It is hard to examine the various stages of spiritual development without sounding judgmental. Certainly there is an element of this, particularly in world challenged by fundamentalism and the problem of "blind faith." Peck would argue, I think, that all of us travel through the various stages and will hopefully reach the last and most mature stage. We are all in a process of becoming. It leads me to one of my favourite passages of scripture, one that is frequently read at funerals:

Dear friends, now we are children of God, and what we will be has not yet been made known. But we know that when he appears, we shall be like him, for we shall see him as he is. Everyone who has this hope in him purifies himself, just as he is pure. (1 John 3.2ff)

Like children, we develop at different ages and stages and work toward the same goal: to be faithful to the call to love God with all our heart and love our neighbour as ourselves. Henri Nouwen pondered all these things on the way to becoming one of the most widely read Christian authors and a true mystic. "The real 'work' of prayer," he said, "is to become silent and listen to the voice that says good things about me." He learned what it meant to be loved my God and chosen for the task of loving others. He learned to dwell less on what he achieved and what people said about him and more on what it meant to be a child of God. Filled with God's loving presence as he ate and talked and worked and went day by day, he become a blessing to others and showed God to others.

May each of us find the same silence and be blessed. Amen.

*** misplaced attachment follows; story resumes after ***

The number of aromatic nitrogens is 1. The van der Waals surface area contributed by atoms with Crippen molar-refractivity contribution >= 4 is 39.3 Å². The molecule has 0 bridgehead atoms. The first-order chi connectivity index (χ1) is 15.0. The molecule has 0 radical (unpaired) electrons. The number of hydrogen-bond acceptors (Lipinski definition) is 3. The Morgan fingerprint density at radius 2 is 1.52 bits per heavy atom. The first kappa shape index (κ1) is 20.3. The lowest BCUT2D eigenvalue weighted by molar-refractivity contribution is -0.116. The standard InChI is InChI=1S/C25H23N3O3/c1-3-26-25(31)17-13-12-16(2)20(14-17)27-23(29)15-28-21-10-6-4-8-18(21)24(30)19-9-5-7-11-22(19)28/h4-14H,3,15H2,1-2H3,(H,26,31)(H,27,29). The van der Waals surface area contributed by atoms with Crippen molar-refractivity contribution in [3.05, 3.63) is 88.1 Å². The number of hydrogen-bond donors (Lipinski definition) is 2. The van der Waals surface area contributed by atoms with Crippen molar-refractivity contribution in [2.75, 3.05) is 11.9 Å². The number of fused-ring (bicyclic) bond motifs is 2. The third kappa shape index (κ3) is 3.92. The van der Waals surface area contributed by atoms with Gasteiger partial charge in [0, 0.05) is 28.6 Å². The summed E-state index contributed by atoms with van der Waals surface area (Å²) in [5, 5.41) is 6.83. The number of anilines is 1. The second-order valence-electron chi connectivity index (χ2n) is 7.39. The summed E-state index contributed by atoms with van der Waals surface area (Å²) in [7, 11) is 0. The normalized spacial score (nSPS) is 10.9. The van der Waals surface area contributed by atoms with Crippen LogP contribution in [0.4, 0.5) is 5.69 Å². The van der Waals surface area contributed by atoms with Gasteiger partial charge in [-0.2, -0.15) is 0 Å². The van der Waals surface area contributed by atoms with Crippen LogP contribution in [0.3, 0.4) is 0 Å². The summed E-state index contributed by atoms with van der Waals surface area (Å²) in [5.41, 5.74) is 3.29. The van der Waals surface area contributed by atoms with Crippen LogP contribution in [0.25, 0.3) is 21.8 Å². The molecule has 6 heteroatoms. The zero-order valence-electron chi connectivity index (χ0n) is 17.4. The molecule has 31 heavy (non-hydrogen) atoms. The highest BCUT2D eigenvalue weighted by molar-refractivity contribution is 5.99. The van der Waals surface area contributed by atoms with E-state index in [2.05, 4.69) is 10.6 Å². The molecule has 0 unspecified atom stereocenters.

Sunday, May 14, 2006

Fifth Sunday of Easter

John 15
1Jesus said to his disciples: I am the true vine, and my Father is the gardener. 2He cuts away every branch of mine that doesn't produce fruit. But he trims clean every branch that does produce fruit, so that it will produce even more fruit. 3You are already clean because of what I have said to you.
4Stay joined to me, and I will stay joined to you. Just as a branch cannot produce fruit unless it stays joined to the vine, you cannot produce fruit unless you stay joined to me. 5I am the vine, and you are the branches. If you stay joined to me, and I stay joined to you, then you will produce lots of fruit. But you cannot do anything without me. 6If you don't stay joined to me, you will be thrown away. You will be like dry branches that are gathered up and burned in a fire.
7Stay joined to me and let my teachings become part of you. Then you can pray for whatever you want, and your prayer will be answered. 8When you become fruitful disciples of mine, my Father will be honored.

At one time my neighbourhood was described as the realm of "Irish cops and TTC motormen." In time it became an Italian neighbourhood, a secret unknown to many who now know it as "Greektown." I imagine it is because the Italian period was relatively short, and the Greek presence so pervasive, that my little stretch of the Danforth never enjoyed the designation of "little Italy."

The first house I owned had all the telltale signs of what we came to call the Italian Renaissance. Every outside surface was concrete: porch, path, parking pad. There was a generous amount of wrought iron and (the most telling trait) a giant fireplace in the basement suitable for cooking. I recall the house inspector's glee as he went on and on about the concrete porch: "Do you know why there are no termites on this block?" he asked. "No where does wood touch the soil. I just love this porch." He was alone. We called it the bomb shelter.